To examine John Adams’ jurisprudence provides a convenient entrée to one strand of legal thought which occupied colonials both during and immediately after the Revolution. His legal thinking contains many of the apparent disparities and inconsistencies in argument that one might expect from any lawyer struggling to legitimate a radical departure from English jurisprudence – a revolution in the law – while remaining within the constraints of the language and existing institutions of the old jurisprudence. Thus while Adams was author of most, and inspirer of all, of the remarkably innovative Massachusetts Constitution – the model for several other state constitutions as well...

    • 5 Law in the Context of Continuous Revolution
      (pp. 86-105)

      In sharp contrast to Adams’ fears of American declension, Thomas Jefferson’s political and legal thought is buttressed by psychological optimism and inner certitude. Altogether missing from Jefferson’s thought is any note of the tragic, or of the doubt, anguish, or uncertainty which come from the consciousness of the chasm separating ideals from harsh reality.¹ ‘It is part of the American character’, he wrote, ‘to consider nothing as desperate; to surmount every difficulty by resolution and contrivance.’² Altogether absent is any uncertainty or fear of some future judgment. Such doubts did not of course escape John Adams, just as they had...

    • 6 The Politics of Judicial Space
      (pp. 106-136)

      From Alexander Hamilton’s perspective, no mechanical structure ‘checking and balancing’ orders of men, such as Adams proposed, could alone save a ‘factious’ people from destroying itself. Nor could men rely, as Jefferson seemed to suggest, on the improvement of humań nature through technological progress and education. Although their individual visions differed, both Adams and Jefferson held out hope that a new ‘science’ of politics (or man) would vest final judgment about public law with a community or an order of homogeneous and likeminded men.¹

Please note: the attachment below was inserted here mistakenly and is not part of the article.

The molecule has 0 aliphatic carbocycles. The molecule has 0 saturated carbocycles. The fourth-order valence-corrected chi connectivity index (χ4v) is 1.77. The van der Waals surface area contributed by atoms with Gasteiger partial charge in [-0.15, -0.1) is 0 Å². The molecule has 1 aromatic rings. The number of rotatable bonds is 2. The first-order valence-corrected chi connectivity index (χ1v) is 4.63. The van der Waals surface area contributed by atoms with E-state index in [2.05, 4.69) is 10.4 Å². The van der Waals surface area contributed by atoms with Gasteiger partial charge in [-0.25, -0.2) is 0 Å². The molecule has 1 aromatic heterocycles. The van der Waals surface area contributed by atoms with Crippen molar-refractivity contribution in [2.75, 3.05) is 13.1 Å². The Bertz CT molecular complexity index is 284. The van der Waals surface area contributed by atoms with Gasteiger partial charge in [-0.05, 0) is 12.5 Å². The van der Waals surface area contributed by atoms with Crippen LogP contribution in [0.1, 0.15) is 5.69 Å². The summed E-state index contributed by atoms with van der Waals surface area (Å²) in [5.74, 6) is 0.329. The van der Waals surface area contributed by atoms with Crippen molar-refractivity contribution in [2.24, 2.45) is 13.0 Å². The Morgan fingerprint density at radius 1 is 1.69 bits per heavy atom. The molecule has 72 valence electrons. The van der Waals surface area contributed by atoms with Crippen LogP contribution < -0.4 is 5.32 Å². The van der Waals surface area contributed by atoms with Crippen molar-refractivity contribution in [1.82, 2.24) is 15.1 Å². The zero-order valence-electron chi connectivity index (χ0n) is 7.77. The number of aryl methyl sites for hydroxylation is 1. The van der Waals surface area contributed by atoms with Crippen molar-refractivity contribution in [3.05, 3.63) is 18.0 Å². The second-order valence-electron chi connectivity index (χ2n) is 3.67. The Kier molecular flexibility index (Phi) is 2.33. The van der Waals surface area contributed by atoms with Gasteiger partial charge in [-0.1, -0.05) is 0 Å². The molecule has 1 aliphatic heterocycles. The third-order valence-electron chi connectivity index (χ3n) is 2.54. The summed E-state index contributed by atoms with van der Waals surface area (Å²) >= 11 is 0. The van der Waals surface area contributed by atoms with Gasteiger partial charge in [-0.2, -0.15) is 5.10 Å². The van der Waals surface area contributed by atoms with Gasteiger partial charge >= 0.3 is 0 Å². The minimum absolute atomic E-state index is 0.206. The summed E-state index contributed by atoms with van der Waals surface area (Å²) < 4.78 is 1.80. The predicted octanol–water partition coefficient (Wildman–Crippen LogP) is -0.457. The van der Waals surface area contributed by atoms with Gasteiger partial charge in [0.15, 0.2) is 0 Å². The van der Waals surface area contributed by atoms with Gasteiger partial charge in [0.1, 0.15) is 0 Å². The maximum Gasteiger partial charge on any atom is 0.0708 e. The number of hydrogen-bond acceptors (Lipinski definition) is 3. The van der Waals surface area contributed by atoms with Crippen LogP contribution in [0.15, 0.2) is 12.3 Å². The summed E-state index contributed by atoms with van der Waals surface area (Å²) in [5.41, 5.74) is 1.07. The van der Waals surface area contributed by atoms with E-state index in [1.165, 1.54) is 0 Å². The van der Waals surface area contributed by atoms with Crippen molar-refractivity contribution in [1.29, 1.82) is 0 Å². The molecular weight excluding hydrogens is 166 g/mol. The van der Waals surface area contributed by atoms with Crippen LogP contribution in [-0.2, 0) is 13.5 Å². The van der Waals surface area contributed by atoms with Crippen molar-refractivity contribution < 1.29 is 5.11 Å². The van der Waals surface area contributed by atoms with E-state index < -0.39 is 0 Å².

However, Hamilton offered another understanding of the nature of popular government and the function of judgment...

    • 7 Government by Discussion: Continuing Debate over Judicial Space
      (pp. 137-148)

      In the task of searching for ways to ‘interpret’ the American Constitution and to understand (so as to delimit) the function of the Supreme Court, constitutional and jurisprudential theorists have almost invariably begun with Marshall’s principal opinions. He remains ‘The Source’, even as widespread uncertainty and disagreement persist about the actual character of his contribution to understanding the court’s function or indeed about any particular opinion he may have written. Nevertheless, from the perspective of jurisprudential innovation, the differing perspectives on the role of courts and juries in maintaining a space for reflective judgment within the sphere of popular politics...